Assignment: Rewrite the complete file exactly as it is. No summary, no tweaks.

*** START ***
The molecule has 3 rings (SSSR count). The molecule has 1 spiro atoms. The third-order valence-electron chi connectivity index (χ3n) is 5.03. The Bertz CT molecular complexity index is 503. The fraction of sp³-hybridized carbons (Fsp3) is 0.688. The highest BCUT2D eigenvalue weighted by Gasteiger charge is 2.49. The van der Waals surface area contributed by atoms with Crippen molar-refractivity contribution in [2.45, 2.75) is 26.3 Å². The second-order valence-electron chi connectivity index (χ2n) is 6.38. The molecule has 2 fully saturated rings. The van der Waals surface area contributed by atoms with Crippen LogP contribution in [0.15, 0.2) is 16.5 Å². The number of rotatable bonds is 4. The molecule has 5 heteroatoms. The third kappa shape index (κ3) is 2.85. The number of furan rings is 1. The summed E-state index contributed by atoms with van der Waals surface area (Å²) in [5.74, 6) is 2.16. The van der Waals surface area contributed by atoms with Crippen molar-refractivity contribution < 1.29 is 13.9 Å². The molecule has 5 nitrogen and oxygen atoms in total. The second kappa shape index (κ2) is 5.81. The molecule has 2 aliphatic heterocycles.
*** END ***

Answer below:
The molecule has 3 rings (SSSR count). The molecule has 1 spiro atoms. The third-order valence-electron chi connectivity index (χ3n) is 5.03. The Bertz CT molecular complexity index is 503. The fraction of sp³-hybridized carbons (Fsp3) is 0.688. The highest BCUT2D eigenvalue weighted by Gasteiger charge is 2.49. The van der Waals surface area contributed by atoms with Crippen molar-refractivity contribution in [2.45, 2.75) is 26.3 Å². The second-order valence-electron chi connectivity index (χ2n) is 6.38. The molecule has 2 fully saturated rings. The van der Waals surface area contributed by atoms with Crippen LogP contribution in [0.15, 0.2) is 16.5 Å². The number of rotatable bonds is 4. The molecule has 5 heteroatoms. The third kappa shape index (κ3) is 2.85. The number of furan rings is 1. The summed E-state index contributed by atoms with van der Waals surface area (Å²) in [5.74, 6) is 2.16. The van der Waals surface area contributed by atoms with Crippen molar-refractivity contribution < 1.29 is 13.9 Å². The molecule has 5 nitrogen and oxygen atoms in total. The second kappa shape index (κ2) is 5.81. The molecule has 2 aliphatic heterocycles.